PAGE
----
Why every politician should study at least some science

Guest post: A personal view by physicist Phil Hopkins

The Hitchhiker’s Guide to the Galaxy’s “Ark Fleet Ship B” came to mind, last Monday. This was the ship given to all the people who were deemed to be useless, for them to leave Golgafrincham and go and populate another planet.

If we get around to building ours, I’ve found the Captain.

He’s standing as the local candidate for a major political party; a Twinkle-Toed, Blithering Buffoon claiming association with the Blavatnik School of Government.

No doubt highly educated at that establishment, he was giving a talk to tell us that he has found the solution to the UK’s Energy Security problem. After dismissing solar power, and nuclear power, and bypassing wind energy, he revealed that the solution is simply

to harness energy from the vehicles driving on Britain’s motorways.

It was at that point that I wondered if my science degrees had possibly elevated me to a rarefied and higher intellectual plane that endowed me with unusual foresight, but I solemnly realised that these degrees must also come with a Burden of Responsibility to interrupt people like him.

I couldn’t in all good conscience just sit there and be party to such techno-twaddle: or worse – suffer the embarrassment I was acutely feeling, that history might find out that I was there and had done nothing for the common good.

So, when my wits had recovered from his astonishing absurdity, I had to rebuke him:

This sounds like an April Fool. This can’t work. I’m a physicist. Conservation of Energy; the energy has to come from somewhere.

But, smoothly handling my unexpected interruption, he replied:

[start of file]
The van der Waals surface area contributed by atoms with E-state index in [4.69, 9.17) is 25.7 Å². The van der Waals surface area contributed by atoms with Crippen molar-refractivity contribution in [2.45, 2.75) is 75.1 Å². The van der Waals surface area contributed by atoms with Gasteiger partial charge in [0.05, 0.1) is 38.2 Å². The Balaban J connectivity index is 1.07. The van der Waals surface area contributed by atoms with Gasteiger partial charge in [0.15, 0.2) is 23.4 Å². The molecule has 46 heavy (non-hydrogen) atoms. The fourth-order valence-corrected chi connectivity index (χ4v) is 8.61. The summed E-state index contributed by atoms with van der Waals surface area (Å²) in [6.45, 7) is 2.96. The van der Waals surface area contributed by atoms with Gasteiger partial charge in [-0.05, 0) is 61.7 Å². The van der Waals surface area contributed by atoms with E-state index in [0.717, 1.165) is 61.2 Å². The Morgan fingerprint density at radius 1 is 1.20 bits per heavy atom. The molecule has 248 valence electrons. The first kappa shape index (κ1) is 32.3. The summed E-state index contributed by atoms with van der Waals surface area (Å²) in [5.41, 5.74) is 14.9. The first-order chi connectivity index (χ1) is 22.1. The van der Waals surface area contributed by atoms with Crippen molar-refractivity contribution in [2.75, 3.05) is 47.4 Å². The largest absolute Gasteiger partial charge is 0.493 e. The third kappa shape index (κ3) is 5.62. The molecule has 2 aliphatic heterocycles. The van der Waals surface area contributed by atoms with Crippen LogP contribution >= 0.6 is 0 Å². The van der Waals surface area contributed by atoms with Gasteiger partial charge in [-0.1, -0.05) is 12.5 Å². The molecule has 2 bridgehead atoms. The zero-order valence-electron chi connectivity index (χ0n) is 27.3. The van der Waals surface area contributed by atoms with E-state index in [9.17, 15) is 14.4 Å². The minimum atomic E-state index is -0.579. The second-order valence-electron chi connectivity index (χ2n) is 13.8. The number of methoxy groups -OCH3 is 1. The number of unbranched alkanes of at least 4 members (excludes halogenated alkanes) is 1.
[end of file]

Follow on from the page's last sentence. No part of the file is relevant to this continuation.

And this is why we need people like you.

(I’ll leave to the imagination what further thoughts went through my mind at this point.)

Assuming there is some Magic to make this work, drivers will find that as soon as they reach the motorway; their expertly engineered cars have now changed from an efficient, say, 50 miles per gallon to an astonishing 50 Yards per gallon as they suddenly find themselves struggling to power other people’s pointless online gaming and YouTube habits – exactly the sort of people who would easily qualify for the Passenger (First Class) Manifest for Ship B.

Maybe I shouldn’t be so negative; of course we could make this work. It only needs Filling Stations for people to pull their overheating cars into and refill their exhausted tanks again every half a mile, until in total disbelief, the shocked drivers finally escape from the motorway at, no doubt, the very next junction that salvation brings into view, and vowing never to go back.

Even better than this, if you drive an electric car, you can charge up your car again with some of the free energy that was harnessed from you earlier when you were going along the previous stretch. (Is it necessary to suggest to our political candidate that, perhaps, this might not work either?)

The last straw of hope has just snapped, and I dream of the paradise that would have been Adams’ Golgafrincham.

(Notes: The only small, silver lining I’ve found to this true story is that I’ve never come across a more appropriate application for the word “blithering”. I’m sure the political candidate has good intentions, and I hold nothing against him, but I do think that the Blavatnik School of Government should have done a much better job if they want a credible reputation, perhaps insisting upon at least one science qualification at selection, or adding compulsory science modules to their syllabus.)




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